Enjoying listening to Amazon Prime Music tonight (“I would trade all my tomorrows for that single yesterday..”) as I sift through e-mails that rolled in while I was rolled up last week.

Ferd Hoefner, policy director of the National Sustainable Agriculture Coalition, forwarded a link to the group’s blog post about organic price elections for crop insurance.

 The blog post also contains a link  to a USDA Risk Management Agency report to Congress about the agency’s progress toward completion of organic price elections for all insurable organic crops.

From the NSAC blog post, a primer on the issue:

What are Organic Price Elections?

Many organic producers are currently disadvantaged compared to conventional farmers because organic price elections have not been established for all insurable organic crops. This means that, should an organic producer suffer a loss, he or she would receive a payout rate at the conventional price, which is generally considerably lower than the organic price. USDA has issued organic price elections for several crops, but not all.

USDA’s Progress on Organic Price Elections Currently, there are sixteen crops with organic price elections available. Compared to 2013, USDA has doubled the number of organic price elections available for the 2014 crop year, but this still leaves many organic producers unable to insure other crops at prices that reflect the organic premium.

Current Organic Price Elections include:

• almonds (California only)

• fresh apples (Idaho, Oregon, and Washington only)

• avocados (California only)

• blueberries (all types in California; Early to Late highbush type in Oregon and Washington)

• Concord variety grapes (Oregon and Washington only)

• corn

• cotton (non-ELS)

• mint (peppermint)

• oats

• pears (Oregon and Washington only)

• fresh stonefruit (freestone peaches, nectarines, fresh apricots and plums in California; all fresh stonefruit in Idaho, Oregon, and Washington)

• processing tomatoes (California only)

• soybeans.


The blog post from NSAC and the 11-page RMA report will bring readers up to date on the work towards more robust organic price insurance options. But is there a danger in these crop insurance products, the “moral hazard” of producers farming the government instead of their furrows? Read this NPR report of several years ago about “Farm Fraud and the South Texas Watermelon disaster”  for a look in at how insurance cheats brought down the watermelon pilot insurance program.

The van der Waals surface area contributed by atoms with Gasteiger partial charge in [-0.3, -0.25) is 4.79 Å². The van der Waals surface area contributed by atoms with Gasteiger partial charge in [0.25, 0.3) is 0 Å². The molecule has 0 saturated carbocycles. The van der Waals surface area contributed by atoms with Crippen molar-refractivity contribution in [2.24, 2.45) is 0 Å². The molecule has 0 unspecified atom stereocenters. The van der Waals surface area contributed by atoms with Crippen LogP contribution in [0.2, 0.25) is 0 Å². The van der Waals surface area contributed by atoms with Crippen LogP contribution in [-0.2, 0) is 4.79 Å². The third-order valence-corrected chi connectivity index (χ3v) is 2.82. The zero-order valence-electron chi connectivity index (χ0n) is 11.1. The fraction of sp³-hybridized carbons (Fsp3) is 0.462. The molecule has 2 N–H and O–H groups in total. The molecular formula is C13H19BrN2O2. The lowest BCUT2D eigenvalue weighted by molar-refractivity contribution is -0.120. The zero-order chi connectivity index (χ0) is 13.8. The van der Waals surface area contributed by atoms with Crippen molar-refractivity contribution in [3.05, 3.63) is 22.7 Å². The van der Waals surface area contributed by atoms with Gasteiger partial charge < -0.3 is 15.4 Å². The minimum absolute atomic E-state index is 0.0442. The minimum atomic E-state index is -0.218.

On the issue of organic price insurance, the USDA RMA report states:

RMA would purposely set organic price elections conservatively (when referenced against the data available) to avoid inducing moral hazard and market distorting behavior. Consequently, the organic price elections may fall short of insured producers’ coverage expectations. To do anything beyond this scope may introduce moral hazard behavior into the Federal crop insurance program. For example, a price election that substantially exceeds the actual market-determined pre-harvest/farm gate value creates a serious potential for fraud and market-distortion by interfering with producers’ decision-making processes. There becomes an incentive to produce more of that commodity since a key factor in planting decisions is a producer’s assessment of the expected financial security that attaches to production of the crop, relative to alternative crops. The increased production can in turn affect supply-and-demand interaction, and ultimately, market prices.

Such behavior undermines our ability to offer actuarially sound insurance products since indemnities can accrue due to perverse financial incentives rather than to insured-peril loss events. This is not to say differences between realized season average pre-harvest/farm gate values and RMA price elections do not occur, because RMA is limited in its ability to predict future market behavior. However, RMA is able to minimize the frequency and severity of disparities between price elections and season average pre-harvest/farm gate values when we are equipped with quality price data that provide accurate depictions of what prices have actually been and allow us to assess likely market outcomes for the upcoming crop year.


TK: Can the USDA deliver a useful, actuarially sound crop insurance product for growers that won’t roil organic supply and demand? Not an easy task, but the confidence and approach of the USDA RMA so far is impressive. Perhaps organic growers will trade all their yesterdays for a tomorrow with that kind of risk management tool.